Ireland being used as 'gateway' for child sex traffickers

Ireland being used as 'gateway' for child sex traffickers

Child sex traffickers are increasingly turning to Ireland as a gateway into Britain, a report claimed today.

Slave traders are switching their attention to the Irish Sea because of a security clampdown on so-called classic routes through airports and from France, it said.

Children as young as three years old are being bought and sold for sex, as domestic servants and for forced marriages.

The report by international child protection organisation Ecpat commended the UK for “notable efforts” in fighting child trafficking, but said Ireland had only made “some progress”.

And while Ireland was doing better than some other European countries such as Sweden or Greece, campaigners pointed out it was lagging at the bottom of the progress rankings.

Ecpat said Ireland was also considered a destination for trafficked children as well as a transit country to the UK.

“Traffickers are finding getting through the ’classic’ routes into Britain - ferries from France or through the larger London airports – increasingly difficult due to heightened security,” the report said.

“So they are now looking to other points of entry, with the border crossing between Northern Ireland and the Republic being used, as well as the Ireland-Wales ferry crossings.”

Other key findings were:

:: Children between three and 17 years of age are trafficked into Ireland, for sexual exploitation, as domestic slaves and forced brides.

:: No reliable figures exist for the numbers involved but victims’ groups warn it is a growing problem – The Immigrant Council of Ireland said 11 children were trafficked over a 21 month period in 2007 to 2008.

:: The report quotes a “senior Garda source” that gangs are increasingly targeting children taken into the care on arrival in Ireland.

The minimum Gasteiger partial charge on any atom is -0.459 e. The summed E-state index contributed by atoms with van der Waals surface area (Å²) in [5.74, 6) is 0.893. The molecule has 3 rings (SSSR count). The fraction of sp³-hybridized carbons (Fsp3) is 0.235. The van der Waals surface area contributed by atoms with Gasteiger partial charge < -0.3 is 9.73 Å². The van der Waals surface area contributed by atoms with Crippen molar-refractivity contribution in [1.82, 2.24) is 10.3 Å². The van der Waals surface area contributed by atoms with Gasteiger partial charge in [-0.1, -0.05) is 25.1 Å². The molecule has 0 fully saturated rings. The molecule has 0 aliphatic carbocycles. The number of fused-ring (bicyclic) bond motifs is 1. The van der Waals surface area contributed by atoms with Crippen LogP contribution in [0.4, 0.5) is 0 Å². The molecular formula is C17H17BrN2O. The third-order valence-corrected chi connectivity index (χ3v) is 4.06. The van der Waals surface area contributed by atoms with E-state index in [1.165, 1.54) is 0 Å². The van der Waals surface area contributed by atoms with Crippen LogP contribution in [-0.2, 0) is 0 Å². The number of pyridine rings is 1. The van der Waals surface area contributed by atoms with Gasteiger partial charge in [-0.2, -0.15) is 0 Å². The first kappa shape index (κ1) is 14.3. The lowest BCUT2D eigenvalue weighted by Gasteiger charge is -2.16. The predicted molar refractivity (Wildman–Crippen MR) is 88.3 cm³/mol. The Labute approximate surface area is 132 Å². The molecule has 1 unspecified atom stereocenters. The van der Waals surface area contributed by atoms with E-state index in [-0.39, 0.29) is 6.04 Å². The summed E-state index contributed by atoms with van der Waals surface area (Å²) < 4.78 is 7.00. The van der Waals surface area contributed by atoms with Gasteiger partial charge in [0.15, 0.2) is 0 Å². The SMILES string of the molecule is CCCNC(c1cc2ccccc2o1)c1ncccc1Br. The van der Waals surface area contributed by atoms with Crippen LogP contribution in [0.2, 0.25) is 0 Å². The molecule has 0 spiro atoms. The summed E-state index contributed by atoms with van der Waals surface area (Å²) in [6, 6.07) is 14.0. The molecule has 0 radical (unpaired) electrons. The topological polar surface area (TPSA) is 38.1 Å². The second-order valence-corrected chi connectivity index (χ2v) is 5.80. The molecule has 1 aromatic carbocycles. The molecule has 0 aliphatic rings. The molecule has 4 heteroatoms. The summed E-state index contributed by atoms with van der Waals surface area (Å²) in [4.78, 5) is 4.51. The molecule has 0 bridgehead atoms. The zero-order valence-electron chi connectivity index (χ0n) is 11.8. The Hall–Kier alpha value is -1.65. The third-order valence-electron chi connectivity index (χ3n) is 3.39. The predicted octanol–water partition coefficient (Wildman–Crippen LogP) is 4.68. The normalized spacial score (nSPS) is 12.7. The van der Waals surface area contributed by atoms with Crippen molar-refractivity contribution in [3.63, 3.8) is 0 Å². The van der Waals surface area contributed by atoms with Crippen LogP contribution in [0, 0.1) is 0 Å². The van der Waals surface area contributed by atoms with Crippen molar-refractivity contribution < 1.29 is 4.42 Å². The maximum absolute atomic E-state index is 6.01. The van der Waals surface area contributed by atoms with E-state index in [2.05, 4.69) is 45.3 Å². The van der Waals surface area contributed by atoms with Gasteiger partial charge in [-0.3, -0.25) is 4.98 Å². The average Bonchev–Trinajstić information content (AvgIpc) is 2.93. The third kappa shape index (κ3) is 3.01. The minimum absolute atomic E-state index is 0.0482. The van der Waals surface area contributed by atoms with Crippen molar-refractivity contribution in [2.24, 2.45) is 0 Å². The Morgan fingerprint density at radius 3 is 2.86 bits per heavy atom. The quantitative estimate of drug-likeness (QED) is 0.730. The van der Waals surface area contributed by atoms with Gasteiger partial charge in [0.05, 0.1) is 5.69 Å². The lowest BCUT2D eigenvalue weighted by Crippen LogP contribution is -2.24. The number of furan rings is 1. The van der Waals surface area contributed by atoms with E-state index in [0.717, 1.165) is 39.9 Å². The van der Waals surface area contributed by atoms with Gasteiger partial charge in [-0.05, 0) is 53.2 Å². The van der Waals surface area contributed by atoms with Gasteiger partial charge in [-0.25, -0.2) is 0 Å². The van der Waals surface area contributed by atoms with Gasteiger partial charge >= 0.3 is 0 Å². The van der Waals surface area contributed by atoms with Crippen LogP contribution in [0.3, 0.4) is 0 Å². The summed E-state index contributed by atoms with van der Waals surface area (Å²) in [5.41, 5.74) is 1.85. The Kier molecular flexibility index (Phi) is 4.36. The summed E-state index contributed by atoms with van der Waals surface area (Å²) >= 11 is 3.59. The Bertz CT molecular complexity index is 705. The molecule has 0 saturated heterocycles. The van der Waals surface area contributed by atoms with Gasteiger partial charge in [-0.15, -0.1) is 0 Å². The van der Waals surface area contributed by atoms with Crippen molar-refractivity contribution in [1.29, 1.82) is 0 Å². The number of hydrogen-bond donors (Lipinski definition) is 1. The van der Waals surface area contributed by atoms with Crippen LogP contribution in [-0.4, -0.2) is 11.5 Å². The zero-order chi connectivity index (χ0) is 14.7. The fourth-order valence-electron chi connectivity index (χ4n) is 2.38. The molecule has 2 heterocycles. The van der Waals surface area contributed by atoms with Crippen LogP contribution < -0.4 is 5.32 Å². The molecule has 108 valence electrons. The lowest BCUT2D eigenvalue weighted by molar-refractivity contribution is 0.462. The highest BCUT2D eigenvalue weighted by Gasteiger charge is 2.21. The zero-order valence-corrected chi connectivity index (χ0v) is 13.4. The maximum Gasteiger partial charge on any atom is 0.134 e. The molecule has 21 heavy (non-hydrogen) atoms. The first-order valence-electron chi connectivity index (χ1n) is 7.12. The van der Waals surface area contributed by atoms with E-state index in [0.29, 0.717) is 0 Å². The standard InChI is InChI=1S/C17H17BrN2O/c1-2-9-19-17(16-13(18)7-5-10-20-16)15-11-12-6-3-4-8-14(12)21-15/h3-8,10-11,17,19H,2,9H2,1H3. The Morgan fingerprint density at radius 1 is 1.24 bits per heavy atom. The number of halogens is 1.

:: Some 503 children have gone missing from care since 2000, of whom 441 remain missing.

:: Ireland is a source country for tourists travelling to destinations such as the Philippines and Thailand to have sex with children.

On the back of the findings, the Children’s Rights Alliance (CRA) launched a global petition, along with the Body Shop, demanding tougher laws against traffickers and better support for victims.

Jillian van Turnhout, CRA chief executive, said while the Government has made some progress, the country was languishing among the bottom EU states for fighting child exploitation.

“Why are we not up there with the UK in protecting our children from this vile practice?” she said.

“The reason we’re not up there, is because the State is not identifying the crime, we don’t have clear systems in place to help a child who has been trafficked or who is at risk of being trafficked.”

Ms van Turnhout dismissed a national plan of action against trafficking as merely aspirational.

“I have heard heart-breaking stories, including stories of children being trafficked in Sligo, Kilkenny, Cork, Dublin,” she said.

“There is a reluctance to acknowledge that this very modern slave trade is happening here in Ireland.

“The Government must do more to guarantee children and young people their right to protection from traffickers who profit from the misery they inflict on children.”

The CRA is asking people to trace their hand onto a petition at local Body Shop outlets as part of the campaign supported by celebrities Sienna Miller, Ben Kingsley, Yoko Ono and Joanna Lumley.

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